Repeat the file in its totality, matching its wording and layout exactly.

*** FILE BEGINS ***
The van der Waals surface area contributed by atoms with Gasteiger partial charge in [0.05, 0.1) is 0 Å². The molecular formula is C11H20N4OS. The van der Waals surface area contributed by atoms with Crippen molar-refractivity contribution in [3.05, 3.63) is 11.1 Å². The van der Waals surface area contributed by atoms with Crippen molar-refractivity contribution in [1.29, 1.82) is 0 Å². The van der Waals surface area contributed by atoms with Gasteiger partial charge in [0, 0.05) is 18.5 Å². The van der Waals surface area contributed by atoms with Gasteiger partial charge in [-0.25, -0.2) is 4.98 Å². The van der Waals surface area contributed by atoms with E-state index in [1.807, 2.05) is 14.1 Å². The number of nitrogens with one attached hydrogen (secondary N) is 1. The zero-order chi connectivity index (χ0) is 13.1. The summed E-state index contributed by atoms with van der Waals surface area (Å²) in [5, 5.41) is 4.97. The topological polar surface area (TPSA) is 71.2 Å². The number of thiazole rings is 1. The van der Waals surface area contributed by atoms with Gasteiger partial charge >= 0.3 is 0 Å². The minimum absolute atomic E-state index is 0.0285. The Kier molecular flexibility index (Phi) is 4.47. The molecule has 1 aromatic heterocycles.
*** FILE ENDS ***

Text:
The van der Waals surface area contributed by atoms with Gasteiger partial charge in [0.05, 0.1) is 0 Å². The molecular formula is C11H20N4OS. The van der Waals surface area contributed by atoms with Crippen molar-refractivity contribution in [3.05, 3.63) is 11.1 Å². The van der Waals surface area contributed by atoms with Crippen molar-refractivity contribution in [1.29, 1.82) is 0 Å². The van der Waals surface area contributed by atoms with Gasteiger partial charge in [0, 0.05) is 18.5 Å². The van der Waals surface area contributed by atoms with Gasteiger partial charge in [-0.25, -0.2) is 4.98 Å². The van der Waals surface area contributed by atoms with E-state index in [1.807, 2.05) is 14.1 Å². The number of nitrogens with one attached hydrogen (secondary N) is 1. The zero-order chi connectivity index (χ0) is 13.1. The summed E-state index contributed by atoms with van der Waals surface area (Å²) in [5, 5.41) is 4.97. The topological polar surface area (TPSA) is 71.2 Å². The number of thiazole rings is 1. The van der Waals surface area contributed by atoms with Gasteiger partial charge >= 0.3 is 0 Å². The minimum absolute atomic E-state index is 0.0285. The Kier molecular flexibility index (Phi) is 4.47. The molecule has 1 aromatic heterocycles.